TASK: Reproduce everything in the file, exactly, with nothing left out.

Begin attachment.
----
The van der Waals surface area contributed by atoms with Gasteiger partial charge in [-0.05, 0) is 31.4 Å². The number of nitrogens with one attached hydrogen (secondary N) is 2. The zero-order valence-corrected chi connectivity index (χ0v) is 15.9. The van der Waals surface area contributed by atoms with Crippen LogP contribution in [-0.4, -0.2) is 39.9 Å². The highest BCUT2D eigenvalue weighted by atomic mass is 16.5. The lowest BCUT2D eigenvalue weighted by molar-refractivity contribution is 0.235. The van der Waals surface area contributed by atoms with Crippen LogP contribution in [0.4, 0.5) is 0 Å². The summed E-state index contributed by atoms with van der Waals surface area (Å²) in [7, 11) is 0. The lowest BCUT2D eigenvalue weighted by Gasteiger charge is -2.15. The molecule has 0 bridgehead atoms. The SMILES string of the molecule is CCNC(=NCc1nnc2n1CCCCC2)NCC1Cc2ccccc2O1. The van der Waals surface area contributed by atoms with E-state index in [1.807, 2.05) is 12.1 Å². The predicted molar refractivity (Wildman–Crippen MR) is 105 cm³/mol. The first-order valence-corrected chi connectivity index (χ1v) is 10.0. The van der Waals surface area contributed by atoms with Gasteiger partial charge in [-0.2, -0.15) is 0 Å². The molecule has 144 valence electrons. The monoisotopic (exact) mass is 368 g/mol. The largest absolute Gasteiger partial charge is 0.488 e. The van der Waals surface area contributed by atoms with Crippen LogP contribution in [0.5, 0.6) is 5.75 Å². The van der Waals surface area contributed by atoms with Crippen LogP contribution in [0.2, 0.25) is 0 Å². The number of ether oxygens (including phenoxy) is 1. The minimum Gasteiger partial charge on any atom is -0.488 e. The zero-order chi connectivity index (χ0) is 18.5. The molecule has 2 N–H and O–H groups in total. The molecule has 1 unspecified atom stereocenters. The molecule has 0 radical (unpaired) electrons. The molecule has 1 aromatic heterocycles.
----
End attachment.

The van der Waals surface area contributed by atoms with Gasteiger partial charge in [-0.05, 0) is 31.4 Å². The number of nitrogens with one attached hydrogen (secondary N) is 2. The zero-order valence-corrected chi connectivity index (χ0v) is 15.9. The van der Waals surface area contributed by atoms with Crippen LogP contribution in [-0.4, -0.2) is 39.9 Å². The highest BCUT2D eigenvalue weighted by atomic mass is 16.5. The lowest BCUT2D eigenvalue weighted by molar-refractivity contribution is 0.235. The van der Waals surface area contributed by atoms with Crippen LogP contribution in [0.4, 0.5) is 0 Å². The summed E-state index contributed by atoms with van der Waals surface area (Å²) in [7, 11) is 0. The lowest BCUT2D eigenvalue weighted by Gasteiger charge is -2.15. The molecule has 0 bridgehead atoms. The SMILES string of the molecule is CCNC(=NCc1nnc2n1CCCCC2)NCC1Cc2ccccc2O1. The van der Waals surface area contributed by atoms with E-state index in [1.807, 2.05) is 12.1 Å². The predicted molar refractivity (Wildman–Crippen MR) is 105 cm³/mol. The first-order valence-corrected chi connectivity index (χ1v) is 10.0. The van der Waals surface area contributed by atoms with Gasteiger partial charge in [-0.2, -0.15) is 0 Å². The molecule has 144 valence electrons. The monoisotopic (exact) mass is 368 g/mol. The largest absolute Gasteiger partial charge is 0.488 e. The van der Waals surface area contributed by atoms with Crippen LogP contribution in [0.5, 0.6) is 5.75 Å². The van der Waals surface area contributed by atoms with Crippen LogP contribution in [0.2, 0.25) is 0 Å². The number of ether oxygens (including phenoxy) is 1. The minimum Gasteiger partial charge on any atom is -0.488 e. The zero-order chi connectivity index (χ0) is 18.5. The molecule has 2 N–H and O–H groups in total. The molecule has 1 unspecified atom stereocenters. The molecule has 0 radical (unpaired) electrons. The molecule has 1 aromatic heterocycles.